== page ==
12 Things You Might Not Know About JIGSAW PUZZLES - Warped Factor - Words in the Key of Geek.

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12 Things You Might Not Know About JIGSAW PUZZLES

Because who doesn't love a jigsaw?
1. The origin of the jigsaw puzzle dates back to 1766 when British cartographer and engraver, John Spilsbury, designed an educational tool to teach geography. He affixed a world map to wood and carved each country out to create a "Dissected Map." Sensing a business opportunity, Spilsbury created map-puzzles on eight themes - the World, Europe, Asia, Africa, America, England and Wales, Ireland, and Scotland.
2. The name "Jigsaw" is often commonly attributed to the type of blade the puzzles are cut from, but this appears to be a misnomer. Spilsbury's "dissection" puzzles were produced by mounting maps on sheets of hardwood and cutting along national boundaries, using a marquetry saw. A century later in 1880, with the introduction of the treadle fretsaw, dissections started to become known as jigsaw puzzles. Even though the treadle saw is distinctly different from a true jigsaw.

3. The first cardboard jigsaw puzzles started to appear in the late 1800s, but they were slow to replace wooden ones because manufacturers felt that cardboard puzzles would be perceived as low-quality (and because profit margins on wooden jigsaws were four times larger), so nearly all early cardboard puzzles at this time were aimed at children.

4. It was not until the 20th century that cardboard puzzles came to be die-cut, a process whereby thin strips of metal with sharpened edges - rather like a giant cookie-cutter - are twisted into intricate patterns and fastened to a plate. The "die" (which refers to this assembly of twisted metal on the plate) is placed in a press, which is pressed down on the cardboard to make the cut.
5. During the 2020 coronavirus pandemic, demand for jigsaw puzzles saw a surge, comparable to that of the Great Depression of 1929-39. Back then, sales of jigsaw puzzles peaked in early 1933 reaching an astounding 10 million per week. During both eras, puzzles seemed to touch a chord, offering an escape from the troubled times, as well as an opportunity to succeed in a modest way.

6. 1932 saw the introduction of a novel concept on American newsstands, the weekly jigsaw puzzle. The die-cut "Jig of the Week" retailed for 25 cents and appeared every Wednesday. People rushed to buy them and to be the first among their friends to solve that week's puzzle. There were dozens of weekly series including "Picture Puzzle Weekly," "B-Witching Weekly," "Jiggers Weekly," and (featuring popular films) "Movie Cut-Ups."
7. The world's largest-sized jigsaw puzzle measured 5,428.8 m2 (58,435 sq ft) with 21,600 pieces, each measuring a Guinness World Records maximum size of 50 cm by 50 cm. It was assembled on 3 November 2002 by 777 people at the former Kai Tak Airport in Hong Kong.

8. The world's largest commercially available jigsaw puzzle will set you back about £500 and will likely keep you busy for the next few years. At 54,000 pieces, Travel Around Art by Grafika measures 28.35ft by 6.89ft. You may need a bigger dining room table for that one!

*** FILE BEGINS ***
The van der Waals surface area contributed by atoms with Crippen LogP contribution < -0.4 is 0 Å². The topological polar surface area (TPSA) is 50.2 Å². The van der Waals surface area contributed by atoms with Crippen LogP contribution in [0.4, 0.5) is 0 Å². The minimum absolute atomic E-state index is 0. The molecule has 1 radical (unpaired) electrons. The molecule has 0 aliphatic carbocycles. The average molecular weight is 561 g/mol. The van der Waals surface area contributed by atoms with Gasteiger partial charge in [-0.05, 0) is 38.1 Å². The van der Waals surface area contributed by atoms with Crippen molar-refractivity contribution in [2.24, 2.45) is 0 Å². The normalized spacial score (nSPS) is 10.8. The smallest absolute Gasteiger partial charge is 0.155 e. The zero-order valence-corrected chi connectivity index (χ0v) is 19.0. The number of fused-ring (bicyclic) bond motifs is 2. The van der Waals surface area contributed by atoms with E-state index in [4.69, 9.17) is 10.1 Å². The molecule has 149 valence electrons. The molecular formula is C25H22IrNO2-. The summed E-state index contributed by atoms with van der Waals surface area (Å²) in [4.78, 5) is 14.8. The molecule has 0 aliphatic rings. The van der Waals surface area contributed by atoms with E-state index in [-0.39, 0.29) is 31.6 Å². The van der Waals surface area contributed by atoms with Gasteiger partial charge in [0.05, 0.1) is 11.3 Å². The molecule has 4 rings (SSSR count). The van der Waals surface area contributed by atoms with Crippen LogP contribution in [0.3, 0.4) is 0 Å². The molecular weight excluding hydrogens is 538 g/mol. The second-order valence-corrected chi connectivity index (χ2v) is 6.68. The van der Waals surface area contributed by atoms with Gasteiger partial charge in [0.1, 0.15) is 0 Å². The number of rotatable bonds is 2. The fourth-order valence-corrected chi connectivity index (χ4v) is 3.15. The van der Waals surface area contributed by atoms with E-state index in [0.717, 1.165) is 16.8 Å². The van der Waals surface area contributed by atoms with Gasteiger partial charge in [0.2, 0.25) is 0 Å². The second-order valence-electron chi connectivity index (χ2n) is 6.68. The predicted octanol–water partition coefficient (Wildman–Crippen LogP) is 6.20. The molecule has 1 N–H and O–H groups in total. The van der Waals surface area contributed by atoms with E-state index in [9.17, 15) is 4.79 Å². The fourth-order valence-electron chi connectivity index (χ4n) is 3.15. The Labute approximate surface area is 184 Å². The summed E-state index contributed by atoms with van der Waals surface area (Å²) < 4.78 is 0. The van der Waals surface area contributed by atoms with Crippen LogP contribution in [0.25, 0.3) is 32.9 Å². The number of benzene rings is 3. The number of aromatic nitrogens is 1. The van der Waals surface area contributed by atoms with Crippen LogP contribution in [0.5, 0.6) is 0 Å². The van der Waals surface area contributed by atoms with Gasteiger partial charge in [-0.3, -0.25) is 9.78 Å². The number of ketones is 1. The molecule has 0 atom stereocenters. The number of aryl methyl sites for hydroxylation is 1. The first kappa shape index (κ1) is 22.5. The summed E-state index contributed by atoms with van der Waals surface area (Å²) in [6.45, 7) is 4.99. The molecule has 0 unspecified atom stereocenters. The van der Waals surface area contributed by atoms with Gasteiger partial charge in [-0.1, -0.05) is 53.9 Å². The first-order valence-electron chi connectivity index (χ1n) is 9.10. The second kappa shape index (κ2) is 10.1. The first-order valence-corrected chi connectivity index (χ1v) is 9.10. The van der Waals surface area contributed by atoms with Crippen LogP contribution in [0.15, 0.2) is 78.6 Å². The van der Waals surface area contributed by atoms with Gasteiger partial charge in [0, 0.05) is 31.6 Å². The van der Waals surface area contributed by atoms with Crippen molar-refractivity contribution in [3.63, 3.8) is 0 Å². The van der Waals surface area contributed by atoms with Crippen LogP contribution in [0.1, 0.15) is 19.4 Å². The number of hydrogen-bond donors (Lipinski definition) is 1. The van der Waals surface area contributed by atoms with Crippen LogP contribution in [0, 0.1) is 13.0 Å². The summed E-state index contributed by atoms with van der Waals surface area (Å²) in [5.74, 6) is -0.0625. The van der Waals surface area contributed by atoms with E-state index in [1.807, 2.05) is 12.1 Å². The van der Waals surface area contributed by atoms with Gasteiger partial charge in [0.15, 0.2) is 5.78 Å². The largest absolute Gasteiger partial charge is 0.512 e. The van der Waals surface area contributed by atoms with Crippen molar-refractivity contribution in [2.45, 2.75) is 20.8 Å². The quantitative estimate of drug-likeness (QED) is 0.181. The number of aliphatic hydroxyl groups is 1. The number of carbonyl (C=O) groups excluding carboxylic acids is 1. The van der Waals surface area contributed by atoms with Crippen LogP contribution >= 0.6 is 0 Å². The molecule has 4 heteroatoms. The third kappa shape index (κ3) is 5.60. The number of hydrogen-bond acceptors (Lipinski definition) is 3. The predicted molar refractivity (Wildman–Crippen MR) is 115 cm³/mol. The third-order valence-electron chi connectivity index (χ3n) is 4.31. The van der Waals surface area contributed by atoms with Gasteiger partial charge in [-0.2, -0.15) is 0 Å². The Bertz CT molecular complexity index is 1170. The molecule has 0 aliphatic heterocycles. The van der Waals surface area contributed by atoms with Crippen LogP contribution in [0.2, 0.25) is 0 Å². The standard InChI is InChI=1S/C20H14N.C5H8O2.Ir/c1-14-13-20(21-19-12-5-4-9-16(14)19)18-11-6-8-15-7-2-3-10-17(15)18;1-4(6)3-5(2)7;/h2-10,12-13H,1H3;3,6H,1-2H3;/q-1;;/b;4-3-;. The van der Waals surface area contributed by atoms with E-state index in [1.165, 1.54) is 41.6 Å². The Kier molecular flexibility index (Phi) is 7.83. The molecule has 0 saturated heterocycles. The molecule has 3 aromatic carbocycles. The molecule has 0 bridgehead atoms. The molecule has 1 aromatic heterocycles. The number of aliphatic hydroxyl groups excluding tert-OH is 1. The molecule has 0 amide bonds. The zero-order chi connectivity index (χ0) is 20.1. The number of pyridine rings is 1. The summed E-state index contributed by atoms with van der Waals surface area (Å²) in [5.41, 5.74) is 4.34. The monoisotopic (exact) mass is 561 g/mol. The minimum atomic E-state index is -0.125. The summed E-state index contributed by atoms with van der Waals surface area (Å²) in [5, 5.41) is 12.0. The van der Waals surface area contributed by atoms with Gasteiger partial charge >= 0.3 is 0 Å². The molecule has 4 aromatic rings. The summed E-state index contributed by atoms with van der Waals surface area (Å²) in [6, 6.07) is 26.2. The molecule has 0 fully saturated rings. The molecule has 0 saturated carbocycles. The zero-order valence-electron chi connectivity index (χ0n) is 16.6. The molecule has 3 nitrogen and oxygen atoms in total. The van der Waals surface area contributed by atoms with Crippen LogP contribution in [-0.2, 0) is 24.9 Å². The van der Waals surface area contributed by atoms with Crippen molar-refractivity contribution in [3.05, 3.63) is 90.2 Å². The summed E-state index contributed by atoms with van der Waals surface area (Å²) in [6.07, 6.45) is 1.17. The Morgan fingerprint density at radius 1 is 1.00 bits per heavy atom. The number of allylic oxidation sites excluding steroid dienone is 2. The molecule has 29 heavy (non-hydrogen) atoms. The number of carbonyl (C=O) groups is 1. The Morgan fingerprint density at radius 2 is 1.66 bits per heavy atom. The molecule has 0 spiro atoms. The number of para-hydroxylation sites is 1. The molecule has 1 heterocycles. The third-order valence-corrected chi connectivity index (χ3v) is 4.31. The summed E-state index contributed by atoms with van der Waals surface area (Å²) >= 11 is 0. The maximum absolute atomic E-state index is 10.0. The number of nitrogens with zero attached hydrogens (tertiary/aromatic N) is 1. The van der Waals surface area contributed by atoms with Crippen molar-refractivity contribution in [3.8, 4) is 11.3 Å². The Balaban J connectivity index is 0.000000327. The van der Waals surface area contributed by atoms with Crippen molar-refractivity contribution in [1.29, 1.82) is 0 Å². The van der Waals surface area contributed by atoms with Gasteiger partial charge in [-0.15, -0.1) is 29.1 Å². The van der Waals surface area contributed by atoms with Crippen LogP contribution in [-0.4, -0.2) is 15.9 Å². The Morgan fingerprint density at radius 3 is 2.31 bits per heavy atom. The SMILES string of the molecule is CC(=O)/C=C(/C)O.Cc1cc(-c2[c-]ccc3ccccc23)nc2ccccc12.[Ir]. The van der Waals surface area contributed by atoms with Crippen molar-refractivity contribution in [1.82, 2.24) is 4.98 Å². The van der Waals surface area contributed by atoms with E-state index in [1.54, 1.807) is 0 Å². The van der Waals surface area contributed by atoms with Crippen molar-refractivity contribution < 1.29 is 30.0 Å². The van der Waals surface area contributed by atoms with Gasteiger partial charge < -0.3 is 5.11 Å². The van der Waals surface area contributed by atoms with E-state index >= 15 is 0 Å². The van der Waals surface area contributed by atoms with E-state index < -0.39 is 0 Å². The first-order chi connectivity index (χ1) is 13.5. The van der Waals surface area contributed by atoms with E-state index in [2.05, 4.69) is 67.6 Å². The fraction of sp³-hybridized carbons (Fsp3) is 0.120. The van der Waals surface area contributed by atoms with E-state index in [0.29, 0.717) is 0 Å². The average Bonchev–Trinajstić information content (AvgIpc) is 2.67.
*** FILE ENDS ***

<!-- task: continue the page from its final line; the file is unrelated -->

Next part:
9. If 54,000 is not enough pieces for you then how about trying the jigsaw with the greatest number of pieces ever made. Totalling 551,232 pieces and measuring 48.86ft by 76.14ft, it was assembled on 25th September 2011 at Phú Thọ Indoor Stadium in Ho Chi Minh City, Vietnam, by students of the University of Economics, Ho Chi Minh City. It is listed by the Guinness World Records for the "Largest Jigsaw Puzzle – most pieces", but as the intact jigsaw had been divided into 3,132 sections, each containing 176 pieces, which were reassembled and then connected, the claim is controversial.

10. Talking of Guinness World Records, the record for the most expensive jigsaw puzzle sold was set in 2005 when a puzzle consisting of 467 interlocking pieces sold for $27.000 (£14.589). The hand-crafted wooden jigsaw puzzle was custom made by Rachel Page Elliott, who was 92 years old at the time. Elliott had lectured around the world, and had just updated her world-renown book and video on canine anatomical structure and movement. The jigsaw puzzle featured her unique designs of birds, cats, horses, and Golden Retrievers in various poses.
11. It's impossible to categorically state which jigsaw puzzle is the hardest to complete, but if any puzzle designer was going to try and credibly claim that title for one of their designs it would be Yuu Asaka. In 2018 he created "Jigsaw Puzzle 29," titled so because it has just 29 pieces. 29 pieces, you say? Simples, you say? Well get this - unlike a regular puzzle with four corner pieces, Jigsaw Puzzle 29 features five corners. Madness! To make it even trickier, the puzzle is made from pale blue acrylic without a picture. Not so simples!
12. But wait, there's more! Not content with five corners, Asaka then dropped the pieces by ten and created "Jigsaw Puzzle 19." Even simpler, you say? Well you'd be wrong. Dead wrong. This time the whole jigsaw is composed only with corner pieces, and it comes in transparent green acrylic without a picture. Not simples at all my friend.
Happy puzzling!

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